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Oncogene. 1998 Aug 6;17(5):595-602.

Involvement of the Ink4 proteins p16 and p15 in T-lymphocyte senescence.

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Department of Oncology and Pathology, Karolinska Hospital and Institute, Stockholm, Sweden.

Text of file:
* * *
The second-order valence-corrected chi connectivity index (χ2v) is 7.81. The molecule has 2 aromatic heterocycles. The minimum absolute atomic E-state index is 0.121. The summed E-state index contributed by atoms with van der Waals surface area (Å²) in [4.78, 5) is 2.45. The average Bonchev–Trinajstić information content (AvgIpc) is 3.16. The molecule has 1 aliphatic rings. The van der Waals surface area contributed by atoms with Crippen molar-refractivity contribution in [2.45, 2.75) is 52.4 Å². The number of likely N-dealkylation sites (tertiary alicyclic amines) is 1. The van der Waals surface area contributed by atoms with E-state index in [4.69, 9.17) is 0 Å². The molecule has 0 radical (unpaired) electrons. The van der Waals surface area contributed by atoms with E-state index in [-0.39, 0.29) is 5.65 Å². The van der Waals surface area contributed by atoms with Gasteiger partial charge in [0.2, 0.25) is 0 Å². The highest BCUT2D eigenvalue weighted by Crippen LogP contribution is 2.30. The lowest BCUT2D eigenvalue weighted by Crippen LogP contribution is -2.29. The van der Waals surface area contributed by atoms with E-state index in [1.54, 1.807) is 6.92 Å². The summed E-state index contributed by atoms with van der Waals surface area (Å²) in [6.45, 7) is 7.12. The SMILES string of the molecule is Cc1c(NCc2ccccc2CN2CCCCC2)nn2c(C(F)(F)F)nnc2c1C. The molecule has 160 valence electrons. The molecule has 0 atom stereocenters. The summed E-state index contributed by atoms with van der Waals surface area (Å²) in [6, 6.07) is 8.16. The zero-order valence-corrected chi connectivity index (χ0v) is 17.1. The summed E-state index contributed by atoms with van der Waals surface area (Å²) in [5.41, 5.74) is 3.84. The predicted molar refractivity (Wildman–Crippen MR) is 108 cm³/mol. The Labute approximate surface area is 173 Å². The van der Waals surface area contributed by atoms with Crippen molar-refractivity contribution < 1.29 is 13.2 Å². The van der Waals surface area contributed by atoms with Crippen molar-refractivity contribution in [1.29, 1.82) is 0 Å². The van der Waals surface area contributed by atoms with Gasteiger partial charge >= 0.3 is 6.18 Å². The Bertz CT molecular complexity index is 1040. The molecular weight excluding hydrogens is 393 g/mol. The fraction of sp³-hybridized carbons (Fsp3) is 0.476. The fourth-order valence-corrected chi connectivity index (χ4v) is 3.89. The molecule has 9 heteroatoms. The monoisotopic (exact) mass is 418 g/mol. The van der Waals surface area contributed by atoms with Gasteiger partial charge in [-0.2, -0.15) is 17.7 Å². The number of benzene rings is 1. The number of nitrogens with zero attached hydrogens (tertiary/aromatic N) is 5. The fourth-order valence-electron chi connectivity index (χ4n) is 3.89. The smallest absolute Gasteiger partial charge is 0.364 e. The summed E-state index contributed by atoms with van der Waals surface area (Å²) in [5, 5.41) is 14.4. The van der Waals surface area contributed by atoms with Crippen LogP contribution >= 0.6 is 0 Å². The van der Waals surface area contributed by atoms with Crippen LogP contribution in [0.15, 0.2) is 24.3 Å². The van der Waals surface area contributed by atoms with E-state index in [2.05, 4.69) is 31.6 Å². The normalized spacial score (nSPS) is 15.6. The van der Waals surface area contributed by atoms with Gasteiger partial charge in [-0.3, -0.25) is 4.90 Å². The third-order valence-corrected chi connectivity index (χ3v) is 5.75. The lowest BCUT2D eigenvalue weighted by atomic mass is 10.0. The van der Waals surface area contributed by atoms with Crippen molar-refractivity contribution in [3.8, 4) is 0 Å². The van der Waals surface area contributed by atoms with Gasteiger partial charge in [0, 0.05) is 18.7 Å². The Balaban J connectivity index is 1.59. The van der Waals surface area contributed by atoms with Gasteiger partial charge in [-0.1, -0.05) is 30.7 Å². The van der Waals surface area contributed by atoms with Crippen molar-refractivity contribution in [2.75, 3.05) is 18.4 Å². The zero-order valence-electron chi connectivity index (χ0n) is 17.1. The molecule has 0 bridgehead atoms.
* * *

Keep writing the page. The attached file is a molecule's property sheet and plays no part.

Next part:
Little is known about the molecular background to senescence in T-lymphocytes. In fibroblast systems replicative senescence has been shown to correlate with a number of changes in the expression of the proteins normally regulating progression through the G1 phase of the cell cycle, and recently the Ink4 inhibitor p16 was implicated as a central regulator of replicative senescence in human fibroblasts. It has, however, been claimed that p16 is not expressed in T-lymphocytes. In the present study we have analysed G1 regulating proteins in ageing human T-lymphocytes. We show that PHA and IL-2 stimulated T-lymphocytes cease to proliferate after around 20 population doublings, these cells can not thereafter be restimulated to growth, and were also found to exhibit markers for senescence. We found that T-lymphocytes accumulate p16 and p15 protein during successive population doublings and display high levels of these proteins as they enter into replicative senescence. There was also an increased binding of p16 to the Cdk6 kinase in senescent cells, and a decreased Cdk6 as well as Cdk2 kinase activity. The levels of other G1 regulating proteins were also altered in the senescent cells, such as slightly elevated levels of p21/WAF1, and downregulation of Cdk2 and cyclinD3. The levels of p27/ Kip1 is down regulated in proliferating cells but rise to approximately 15% of the levels in un-stimulated quiescent cells. As a high proportion of T-cell childhood acute lymphoblastic leukaemias have deletions of both p15 and p16, our data suggest that inactivation of these genes makes it possible for leukemic cells to avoid senescence.

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